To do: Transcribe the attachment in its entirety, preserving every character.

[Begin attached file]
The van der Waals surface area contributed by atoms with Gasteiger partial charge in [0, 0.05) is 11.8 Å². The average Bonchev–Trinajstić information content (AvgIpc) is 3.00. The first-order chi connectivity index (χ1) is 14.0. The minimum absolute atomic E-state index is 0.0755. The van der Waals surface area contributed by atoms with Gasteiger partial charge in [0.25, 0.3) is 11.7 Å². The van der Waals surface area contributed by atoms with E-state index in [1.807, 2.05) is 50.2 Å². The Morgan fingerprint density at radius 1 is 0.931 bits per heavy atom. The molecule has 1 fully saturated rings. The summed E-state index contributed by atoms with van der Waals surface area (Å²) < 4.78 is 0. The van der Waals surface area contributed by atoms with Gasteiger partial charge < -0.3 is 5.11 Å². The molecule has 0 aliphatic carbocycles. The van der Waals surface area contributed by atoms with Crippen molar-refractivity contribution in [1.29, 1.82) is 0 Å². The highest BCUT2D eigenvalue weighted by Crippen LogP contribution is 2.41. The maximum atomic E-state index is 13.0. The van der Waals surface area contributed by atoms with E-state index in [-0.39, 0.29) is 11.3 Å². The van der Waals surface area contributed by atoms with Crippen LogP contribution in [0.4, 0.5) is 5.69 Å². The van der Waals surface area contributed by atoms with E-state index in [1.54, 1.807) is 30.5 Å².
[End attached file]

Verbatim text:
The van der Waals surface area contributed by atoms with Gasteiger partial charge in [0, 0.05) is 11.8 Å². The average Bonchev–Trinajstić information content (AvgIpc) is 3.00. The first-order chi connectivity index (χ1) is 14.0. The minimum absolute atomic E-state index is 0.0755. The van der Waals surface area contributed by atoms with Gasteiger partial charge in [0.25, 0.3) is 11.7 Å². The van der Waals surface area contributed by atoms with E-state index in [1.807, 2.05) is 50.2 Å². The Morgan fingerprint density at radius 1 is 0.931 bits per heavy atom. The molecule has 1 fully saturated rings. The summed E-state index contributed by atoms with van der Waals surface area (Å²) < 4.78 is 0. The van der Waals surface area contributed by atoms with Gasteiger partial charge < -0.3 is 5.11 Å². The molecule has 0 aliphatic carbocycles. The van der Waals surface area contributed by atoms with Crippen molar-refractivity contribution in [1.29, 1.82) is 0 Å². The highest BCUT2D eigenvalue weighted by Crippen LogP contribution is 2.41. The maximum atomic E-state index is 13.0. The van der Waals surface area contributed by atoms with E-state index in [-0.39, 0.29) is 11.3 Å². The van der Waals surface area contributed by atoms with Crippen LogP contribution in [0.4, 0.5) is 5.69 Å². The van der Waals surface area contributed by atoms with E-state index in [1.54, 1.807) is 30.5 Å².